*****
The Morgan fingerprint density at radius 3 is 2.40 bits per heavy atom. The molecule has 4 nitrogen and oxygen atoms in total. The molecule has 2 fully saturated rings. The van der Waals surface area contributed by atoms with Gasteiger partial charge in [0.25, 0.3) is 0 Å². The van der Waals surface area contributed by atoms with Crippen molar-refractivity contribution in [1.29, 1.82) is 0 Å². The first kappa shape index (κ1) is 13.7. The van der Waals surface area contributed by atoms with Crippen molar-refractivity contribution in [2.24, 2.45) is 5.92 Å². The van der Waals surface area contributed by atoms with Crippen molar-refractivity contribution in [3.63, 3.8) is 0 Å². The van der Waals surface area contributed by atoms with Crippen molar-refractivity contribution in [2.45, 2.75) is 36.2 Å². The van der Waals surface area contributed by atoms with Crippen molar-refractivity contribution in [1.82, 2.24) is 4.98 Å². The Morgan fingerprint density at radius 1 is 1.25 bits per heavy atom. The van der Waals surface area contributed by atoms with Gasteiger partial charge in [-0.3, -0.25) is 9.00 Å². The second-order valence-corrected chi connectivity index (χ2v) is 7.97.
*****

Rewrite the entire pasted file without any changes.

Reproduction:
The Morgan fingerprint density at radius 3 is 2.40 bits per heavy atom. The molecule has 4 nitrogen and oxygen atoms in total. The molecule has 2 fully saturated rings. The van der Waals surface area contributed by atoms with Gasteiger partial charge in [0.25, 0.3) is 0 Å². The van der Waals surface area contributed by atoms with Crippen molar-refractivity contribution in [1.29, 1.82) is 0 Å². The first kappa shape index (κ1) is 13.7. The van der Waals surface area contributed by atoms with Crippen molar-refractivity contribution in [2.24, 2.45) is 5.92 Å². The van der Waals surface area contributed by atoms with Crippen molar-refractivity contribution in [3.63, 3.8) is 0 Å². The van der Waals surface area contributed by atoms with Crippen molar-refractivity contribution in [2.45, 2.75) is 36.2 Å². The van der Waals surface area contributed by atoms with Crippen molar-refractivity contribution in [1.82, 2.24) is 4.98 Å². The Morgan fingerprint density at radius 1 is 1.25 bits per heavy atom. The van der Waals surface area contributed by atoms with Gasteiger partial charge in [-0.3, -0.25) is 9.00 Å². The second-order valence-corrected chi connectivity index (χ2v) is 7.97.